Hairpin resonator probe measurements in RF plasmas

Piejak, R.B.; Al-Kuzee, J. and Braithwaite, N St.J (2005). Hairpin resonator probe measurements in RF plasmas. Plasma Sources Science and Technology, 14(4) pp. 734–743.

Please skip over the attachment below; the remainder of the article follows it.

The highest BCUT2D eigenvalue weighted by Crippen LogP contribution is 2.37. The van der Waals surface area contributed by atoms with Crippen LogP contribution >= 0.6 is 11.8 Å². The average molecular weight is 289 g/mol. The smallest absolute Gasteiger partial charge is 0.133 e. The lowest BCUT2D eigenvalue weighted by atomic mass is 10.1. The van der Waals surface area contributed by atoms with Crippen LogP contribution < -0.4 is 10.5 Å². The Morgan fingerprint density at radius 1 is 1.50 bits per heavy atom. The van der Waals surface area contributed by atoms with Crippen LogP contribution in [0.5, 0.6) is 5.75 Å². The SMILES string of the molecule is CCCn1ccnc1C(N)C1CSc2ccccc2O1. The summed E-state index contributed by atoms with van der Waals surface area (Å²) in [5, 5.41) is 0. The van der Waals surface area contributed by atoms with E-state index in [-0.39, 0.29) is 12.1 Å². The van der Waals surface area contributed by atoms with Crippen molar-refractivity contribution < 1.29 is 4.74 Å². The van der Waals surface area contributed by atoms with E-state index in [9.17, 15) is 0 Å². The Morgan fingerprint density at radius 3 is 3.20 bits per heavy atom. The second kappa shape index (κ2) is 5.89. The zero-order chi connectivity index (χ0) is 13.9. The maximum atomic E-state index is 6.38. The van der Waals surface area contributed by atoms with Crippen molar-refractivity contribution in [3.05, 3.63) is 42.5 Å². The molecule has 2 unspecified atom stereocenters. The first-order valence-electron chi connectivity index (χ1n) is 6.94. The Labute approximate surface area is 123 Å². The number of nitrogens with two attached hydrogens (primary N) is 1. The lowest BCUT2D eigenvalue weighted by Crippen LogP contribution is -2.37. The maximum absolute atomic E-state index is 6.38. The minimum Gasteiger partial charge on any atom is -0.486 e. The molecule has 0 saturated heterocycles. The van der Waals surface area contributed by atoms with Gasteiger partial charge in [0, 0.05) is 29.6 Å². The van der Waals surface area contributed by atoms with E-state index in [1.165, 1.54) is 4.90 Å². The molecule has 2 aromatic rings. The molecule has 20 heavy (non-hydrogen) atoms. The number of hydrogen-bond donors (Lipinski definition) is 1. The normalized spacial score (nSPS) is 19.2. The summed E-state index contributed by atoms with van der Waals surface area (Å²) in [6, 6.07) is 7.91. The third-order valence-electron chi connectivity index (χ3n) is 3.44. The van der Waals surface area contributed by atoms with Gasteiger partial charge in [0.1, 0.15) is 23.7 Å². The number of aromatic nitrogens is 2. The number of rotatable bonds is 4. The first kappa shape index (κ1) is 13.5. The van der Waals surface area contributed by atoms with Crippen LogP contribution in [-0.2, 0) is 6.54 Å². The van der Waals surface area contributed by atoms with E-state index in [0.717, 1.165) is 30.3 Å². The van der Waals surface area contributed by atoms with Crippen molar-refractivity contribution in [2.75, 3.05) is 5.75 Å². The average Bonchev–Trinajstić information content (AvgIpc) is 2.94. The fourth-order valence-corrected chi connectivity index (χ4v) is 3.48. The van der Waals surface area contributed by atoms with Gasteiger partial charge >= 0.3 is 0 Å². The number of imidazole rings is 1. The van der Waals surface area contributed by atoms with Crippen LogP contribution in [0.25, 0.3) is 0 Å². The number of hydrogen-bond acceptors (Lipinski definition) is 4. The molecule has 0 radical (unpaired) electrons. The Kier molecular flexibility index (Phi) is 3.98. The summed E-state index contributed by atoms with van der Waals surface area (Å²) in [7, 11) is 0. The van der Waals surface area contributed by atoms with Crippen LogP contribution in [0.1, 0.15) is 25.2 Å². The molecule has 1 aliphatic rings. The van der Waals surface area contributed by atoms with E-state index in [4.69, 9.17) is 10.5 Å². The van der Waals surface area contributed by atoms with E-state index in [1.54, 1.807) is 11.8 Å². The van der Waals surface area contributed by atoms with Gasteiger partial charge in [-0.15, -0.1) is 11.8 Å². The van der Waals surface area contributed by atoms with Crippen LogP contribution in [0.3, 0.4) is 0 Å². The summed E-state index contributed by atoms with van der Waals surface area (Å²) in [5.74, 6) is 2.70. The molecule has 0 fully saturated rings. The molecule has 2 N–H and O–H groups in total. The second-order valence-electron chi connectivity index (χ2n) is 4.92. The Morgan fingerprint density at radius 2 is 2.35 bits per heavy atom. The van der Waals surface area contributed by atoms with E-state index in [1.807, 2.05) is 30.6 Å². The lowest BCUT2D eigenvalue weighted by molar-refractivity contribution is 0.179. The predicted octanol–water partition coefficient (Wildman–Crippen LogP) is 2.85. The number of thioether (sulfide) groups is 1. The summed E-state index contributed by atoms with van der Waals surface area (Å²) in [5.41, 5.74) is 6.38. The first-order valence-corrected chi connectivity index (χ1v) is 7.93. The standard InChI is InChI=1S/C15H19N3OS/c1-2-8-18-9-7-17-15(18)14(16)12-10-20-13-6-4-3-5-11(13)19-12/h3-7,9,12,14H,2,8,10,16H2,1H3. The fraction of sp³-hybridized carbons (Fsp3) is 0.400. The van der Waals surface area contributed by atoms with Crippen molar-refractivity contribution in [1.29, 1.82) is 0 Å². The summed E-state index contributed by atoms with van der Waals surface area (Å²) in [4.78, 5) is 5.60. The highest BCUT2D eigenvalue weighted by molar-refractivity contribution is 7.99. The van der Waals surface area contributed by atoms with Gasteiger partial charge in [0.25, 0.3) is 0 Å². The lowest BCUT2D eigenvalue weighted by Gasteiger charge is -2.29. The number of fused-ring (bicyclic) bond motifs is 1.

This work investigates the use of hairpin probes in plasma where RF plasma potential is present. The microwave resonance of the hairpin is used to determine electron density. Two types of hairpin probe were used. One type was dc coupled: its dc potential could be varied while monitoring its resonance frequency and collected current. The other probe was designed to be fully floating, being (dc) isolated from ground and able to float with RF variations in the plasma potential. Additional measurements of the RF plasma potential and its effect on the dc floating potential of the former probe were made using a wire loop probe. The resonant frequency of the dc coupled probe at zero current (nominal floating potential) was less than that determined from the fully floating probe. This is attributed to the wider sheath around the former caused by RF plasma potential across it. The presence of the electron-free sheath around the wires of the hairpin is included in the analysis that links the resonant frequency to the electron density in the bulk plasma. When the dc coupled probe was biased at the true floating potential (determined from independent loop probe measurements) its resonant frequency was closer to, though still consistently higher than, that of the floating probe. This work shows that RF potential across the probe sheath affects the resonance of a hairpin probe and should be accounted for when using hairpin probes in discharges where RF plasma potential variations are even as low as a few times the electron temperature (in volts).

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